It was telling and informative (and disappointing although not unsurprising) that you appealed to ignorance of potential employees when they signed on to work for Hobby Lobby as a strike against Hobby Lobby’s policies. You did not word it this way, because you are smart enough not to say something like that so directly, but with your stance, you have no other alternative – and indeed no other reason to bring it up. The fact of the matter is it is the responsibility of the potential employee to learn what if any benefits are going to be offered before signing on to work for the company. That way there are no surprises later on.
It is fully the responsibility and fault of the employee, not the employer.
You also erroneously implied that Hobby Lobby is forcing employees to confide to (abide by?) religious outlines, by saying, “By working there, they never agreed to confide to religious outlines, and the corporation shouldn’t force them to.” While you are almost correct here, in that a corporation or other business should not be forcing its religious or antireligious ideology onto its employees and forcing them to abide by the same, in a better world they could if they desired and as long as they are open about this, then there is no cause for concern.
But Hobby Lobby is not forcing its employees to abide by any objectionable moral code, so that was another phrase full of emotionally- and politically-charged words, but devoid of anything resembling fact. Employees are not forbidden from purchasing the item themselves, but may do so with their own income. If Hobby Lobby were forcing its employees to abide by their religious ideals, then they would forbid its employees from making the purchase and would punish employees for doing so.
So Hobby Lobby is not forbidding its employees from getting access to contraception. It was objecting to being required to pay for it. So as I said, you have bought the progressive lie and I am not in error.
You are also being hypocritical by saying that Hobby Lobby must abide by your ideology. Hobby Lobby is not forcing its employees not to get access to these contraceptives, but you are perfectly fine with a third party forcing Hobby Lobby to give its employees the item. You can make whatever appeal you want, but that won’t change the hypocrisy of your position.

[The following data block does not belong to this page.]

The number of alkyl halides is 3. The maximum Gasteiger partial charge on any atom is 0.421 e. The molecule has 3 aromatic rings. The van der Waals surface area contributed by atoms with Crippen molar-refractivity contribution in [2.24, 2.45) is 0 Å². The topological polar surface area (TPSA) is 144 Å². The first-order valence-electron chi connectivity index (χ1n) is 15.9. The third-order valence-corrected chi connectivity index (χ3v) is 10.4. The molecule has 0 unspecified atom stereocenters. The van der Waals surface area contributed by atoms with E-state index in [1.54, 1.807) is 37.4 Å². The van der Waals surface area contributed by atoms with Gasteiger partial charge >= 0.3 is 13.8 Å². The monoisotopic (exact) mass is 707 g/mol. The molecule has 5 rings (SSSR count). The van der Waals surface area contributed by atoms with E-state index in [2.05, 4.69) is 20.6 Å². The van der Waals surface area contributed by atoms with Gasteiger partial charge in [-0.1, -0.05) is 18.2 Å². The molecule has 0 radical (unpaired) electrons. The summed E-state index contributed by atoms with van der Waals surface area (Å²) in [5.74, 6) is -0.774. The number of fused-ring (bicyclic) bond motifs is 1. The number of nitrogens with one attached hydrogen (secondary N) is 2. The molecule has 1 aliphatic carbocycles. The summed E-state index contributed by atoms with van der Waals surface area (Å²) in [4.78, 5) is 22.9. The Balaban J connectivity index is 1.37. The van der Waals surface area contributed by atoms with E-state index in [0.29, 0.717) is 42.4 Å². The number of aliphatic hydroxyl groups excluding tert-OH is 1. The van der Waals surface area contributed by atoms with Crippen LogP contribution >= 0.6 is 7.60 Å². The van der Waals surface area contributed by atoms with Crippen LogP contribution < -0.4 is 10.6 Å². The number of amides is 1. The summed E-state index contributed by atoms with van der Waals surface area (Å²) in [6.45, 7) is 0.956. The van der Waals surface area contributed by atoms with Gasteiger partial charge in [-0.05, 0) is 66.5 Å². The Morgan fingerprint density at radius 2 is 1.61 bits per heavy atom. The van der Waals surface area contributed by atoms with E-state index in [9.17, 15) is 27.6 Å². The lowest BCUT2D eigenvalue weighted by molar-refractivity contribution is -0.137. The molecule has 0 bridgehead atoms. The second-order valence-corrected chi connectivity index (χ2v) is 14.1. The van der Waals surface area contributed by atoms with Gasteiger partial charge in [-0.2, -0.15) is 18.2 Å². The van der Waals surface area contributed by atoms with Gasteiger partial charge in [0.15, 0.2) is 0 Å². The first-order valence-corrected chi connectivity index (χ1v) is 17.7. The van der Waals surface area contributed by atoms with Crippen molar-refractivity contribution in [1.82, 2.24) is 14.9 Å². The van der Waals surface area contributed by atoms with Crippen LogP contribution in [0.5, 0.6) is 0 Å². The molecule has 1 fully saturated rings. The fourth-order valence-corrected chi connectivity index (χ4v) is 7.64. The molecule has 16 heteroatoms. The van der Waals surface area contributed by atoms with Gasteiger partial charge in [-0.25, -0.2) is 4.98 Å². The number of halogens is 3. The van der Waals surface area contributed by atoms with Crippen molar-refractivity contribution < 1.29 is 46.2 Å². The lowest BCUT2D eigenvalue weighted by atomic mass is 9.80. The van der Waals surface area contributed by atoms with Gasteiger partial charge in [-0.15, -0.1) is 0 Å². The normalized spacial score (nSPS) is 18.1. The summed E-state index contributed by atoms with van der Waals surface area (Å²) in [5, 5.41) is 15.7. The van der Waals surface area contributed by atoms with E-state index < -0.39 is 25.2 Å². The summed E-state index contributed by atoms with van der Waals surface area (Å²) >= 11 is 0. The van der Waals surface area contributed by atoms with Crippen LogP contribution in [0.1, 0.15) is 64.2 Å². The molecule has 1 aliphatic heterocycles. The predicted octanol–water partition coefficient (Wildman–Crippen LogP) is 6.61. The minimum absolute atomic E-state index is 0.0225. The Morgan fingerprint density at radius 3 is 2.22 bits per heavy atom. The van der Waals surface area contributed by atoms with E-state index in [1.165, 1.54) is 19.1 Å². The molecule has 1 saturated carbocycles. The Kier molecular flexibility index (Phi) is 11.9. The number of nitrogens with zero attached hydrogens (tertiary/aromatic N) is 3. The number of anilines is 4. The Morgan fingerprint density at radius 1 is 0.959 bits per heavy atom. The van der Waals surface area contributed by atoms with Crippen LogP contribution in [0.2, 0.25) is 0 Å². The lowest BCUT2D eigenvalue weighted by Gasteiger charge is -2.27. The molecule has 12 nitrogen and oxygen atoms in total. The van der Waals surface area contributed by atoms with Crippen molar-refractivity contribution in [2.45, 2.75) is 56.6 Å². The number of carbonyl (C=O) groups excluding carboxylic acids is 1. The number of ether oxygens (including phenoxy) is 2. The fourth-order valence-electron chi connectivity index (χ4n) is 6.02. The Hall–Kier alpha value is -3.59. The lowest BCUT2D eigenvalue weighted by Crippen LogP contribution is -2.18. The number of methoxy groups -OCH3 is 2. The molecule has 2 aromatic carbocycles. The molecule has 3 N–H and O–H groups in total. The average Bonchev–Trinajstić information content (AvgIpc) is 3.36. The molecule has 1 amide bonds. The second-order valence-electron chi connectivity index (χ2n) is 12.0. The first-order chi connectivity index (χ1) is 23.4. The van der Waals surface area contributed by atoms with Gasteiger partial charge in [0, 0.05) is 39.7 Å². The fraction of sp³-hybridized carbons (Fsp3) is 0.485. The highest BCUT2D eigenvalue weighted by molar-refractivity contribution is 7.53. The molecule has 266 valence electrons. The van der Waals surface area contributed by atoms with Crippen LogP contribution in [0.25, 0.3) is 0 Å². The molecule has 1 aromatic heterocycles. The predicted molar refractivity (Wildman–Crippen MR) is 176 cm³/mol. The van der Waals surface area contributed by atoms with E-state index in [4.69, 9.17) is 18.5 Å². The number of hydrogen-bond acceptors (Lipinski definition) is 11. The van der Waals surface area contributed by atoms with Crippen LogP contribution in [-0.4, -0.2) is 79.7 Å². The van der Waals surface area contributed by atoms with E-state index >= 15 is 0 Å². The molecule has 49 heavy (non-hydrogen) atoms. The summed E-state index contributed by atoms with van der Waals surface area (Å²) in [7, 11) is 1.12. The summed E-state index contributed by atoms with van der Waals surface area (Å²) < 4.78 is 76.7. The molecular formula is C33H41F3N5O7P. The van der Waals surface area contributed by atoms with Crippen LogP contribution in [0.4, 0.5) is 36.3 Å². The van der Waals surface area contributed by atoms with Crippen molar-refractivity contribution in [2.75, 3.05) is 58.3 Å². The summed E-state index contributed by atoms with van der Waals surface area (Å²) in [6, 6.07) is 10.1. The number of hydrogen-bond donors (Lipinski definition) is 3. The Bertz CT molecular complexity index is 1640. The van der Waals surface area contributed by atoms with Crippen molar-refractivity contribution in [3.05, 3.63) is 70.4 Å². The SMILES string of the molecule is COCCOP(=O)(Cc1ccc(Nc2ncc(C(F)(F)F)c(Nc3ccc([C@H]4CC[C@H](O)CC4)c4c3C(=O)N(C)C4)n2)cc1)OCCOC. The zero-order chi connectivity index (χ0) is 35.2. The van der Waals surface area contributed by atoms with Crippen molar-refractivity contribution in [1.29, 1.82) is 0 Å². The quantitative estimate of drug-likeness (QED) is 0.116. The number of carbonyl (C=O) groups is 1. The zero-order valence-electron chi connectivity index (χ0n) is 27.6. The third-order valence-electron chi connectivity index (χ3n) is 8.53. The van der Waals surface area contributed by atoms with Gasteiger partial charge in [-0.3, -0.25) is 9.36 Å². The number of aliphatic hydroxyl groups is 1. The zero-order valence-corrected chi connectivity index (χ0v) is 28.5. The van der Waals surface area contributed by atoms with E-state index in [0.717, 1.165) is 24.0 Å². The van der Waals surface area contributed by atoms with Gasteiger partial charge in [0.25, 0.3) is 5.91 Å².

You also seem to be unaware of the biological difference between what a vasectomy does and what a contraceptive such as the morning-after pill accomplishes. A vasectomy prevents a male from releasing sperm in the future, thereby preventing fertilization from happening after the surgery is performed. It is before-the-fact. The morning-after pill however is after-the-fact. It may or may not prevent an already-fertilized cell from being implanted, which is why Hobby Lobby and others (including myself) oppose its use. The two are very different and cannot be compared in the manner you attempted.
But much of the above is largely irrelevant.
Why does an outside party get to tell an employer what goods and services (what benefits are) it must provide to its employees? Why is an employer not permitted to spend its money and use its resources to offer benefits it thinks are the best? Why is a business owner not allowed to operate their business in accordance with their beliefs? Why must a business owner be forced to pay for something it finds morally objectionable? (For that matter, why does it even need a reason beyond “because we don’t want to”?) What about religious liberty, property, and contract rights? Why are you and others so arrogant as to believe you have the right to tell them what to do with their money? You talked a lot about corporations, and you were talking about them as though they were people, or almost that. They are not, despite what the law may claim, but the people who own these businesses are without a doubt people.
And you would rob them of their property and contract rights, because their beliefs conflict with your own.